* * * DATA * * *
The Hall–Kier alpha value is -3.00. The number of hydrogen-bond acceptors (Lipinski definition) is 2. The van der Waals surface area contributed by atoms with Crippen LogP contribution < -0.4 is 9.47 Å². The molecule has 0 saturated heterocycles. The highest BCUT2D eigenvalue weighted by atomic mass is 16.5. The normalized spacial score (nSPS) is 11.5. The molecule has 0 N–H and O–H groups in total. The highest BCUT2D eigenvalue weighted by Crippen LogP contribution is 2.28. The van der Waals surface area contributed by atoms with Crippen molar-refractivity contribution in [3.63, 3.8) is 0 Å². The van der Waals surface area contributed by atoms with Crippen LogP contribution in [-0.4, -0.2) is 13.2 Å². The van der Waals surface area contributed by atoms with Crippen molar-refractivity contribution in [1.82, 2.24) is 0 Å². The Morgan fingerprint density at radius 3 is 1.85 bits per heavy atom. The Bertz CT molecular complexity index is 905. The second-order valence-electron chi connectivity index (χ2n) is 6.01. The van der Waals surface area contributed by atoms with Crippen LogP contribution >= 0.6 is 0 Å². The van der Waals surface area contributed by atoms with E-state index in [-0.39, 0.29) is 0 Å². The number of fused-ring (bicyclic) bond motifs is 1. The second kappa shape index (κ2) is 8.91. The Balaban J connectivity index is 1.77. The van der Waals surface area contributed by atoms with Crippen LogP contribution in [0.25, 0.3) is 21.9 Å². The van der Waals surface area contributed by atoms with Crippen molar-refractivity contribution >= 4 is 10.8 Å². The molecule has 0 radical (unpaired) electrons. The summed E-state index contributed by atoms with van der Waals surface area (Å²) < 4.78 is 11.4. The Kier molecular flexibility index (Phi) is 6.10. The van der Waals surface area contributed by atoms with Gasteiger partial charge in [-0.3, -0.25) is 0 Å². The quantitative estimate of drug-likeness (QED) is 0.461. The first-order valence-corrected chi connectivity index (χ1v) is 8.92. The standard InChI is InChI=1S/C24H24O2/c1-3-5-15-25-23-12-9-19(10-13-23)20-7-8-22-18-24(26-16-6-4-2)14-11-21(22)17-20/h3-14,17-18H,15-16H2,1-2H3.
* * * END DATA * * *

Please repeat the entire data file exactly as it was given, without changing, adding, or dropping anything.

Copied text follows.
The Hall–Kier alpha value is -3.00. The number of hydrogen-bond acceptors (Lipinski definition) is 2. The van der Waals surface area contributed by atoms with Crippen LogP contribution < -0.4 is 9.47 Å². The molecule has 0 saturated heterocycles. The highest BCUT2D eigenvalue weighted by atomic mass is 16.5. The normalized spacial score (nSPS) is 11.5. The molecule has 0 N–H and O–H groups in total. The highest BCUT2D eigenvalue weighted by Crippen LogP contribution is 2.28. The van der Waals surface area contributed by atoms with Crippen molar-refractivity contribution in [3.63, 3.8) is 0 Å². The van der Waals surface area contributed by atoms with Crippen LogP contribution in [-0.4, -0.2) is 13.2 Å². The van der Waals surface area contributed by atoms with Crippen molar-refractivity contribution in [1.82, 2.24) is 0 Å². The Morgan fingerprint density at radius 3 is 1.85 bits per heavy atom. The Bertz CT molecular complexity index is 905. The second-order valence-electron chi connectivity index (χ2n) is 6.01. The van der Waals surface area contributed by atoms with Crippen LogP contribution >= 0.6 is 0 Å². The van der Waals surface area contributed by atoms with E-state index in [-0.39, 0.29) is 0 Å². The number of fused-ring (bicyclic) bond motifs is 1. The second kappa shape index (κ2) is 8.91. The Balaban J connectivity index is 1.77. The van der Waals surface area contributed by atoms with Crippen LogP contribution in [0.25, 0.3) is 21.9 Å². The van der Waals surface area contributed by atoms with Crippen molar-refractivity contribution >= 4 is 10.8 Å². The molecule has 0 radical (unpaired) electrons. The summed E-state index contributed by atoms with van der Waals surface area (Å²) < 4.78 is 11.4. The Kier molecular flexibility index (Phi) is 6.10. The van der Waals surface area contributed by atoms with Gasteiger partial charge in [-0.3, -0.25) is 0 Å². The quantitative estimate of drug-likeness (QED) is 0.461. The first-order valence-corrected chi connectivity index (χ1v) is 8.92. The standard InChI is InChI=1S/C24H24O2/c1-3-5-15-25-23-12-9-19(10-13-23)20-7-8-22-18-24(26-16-6-4-2)14-11-21(22)17-20/h3-14,17-18H,15-16H2,1-2H3.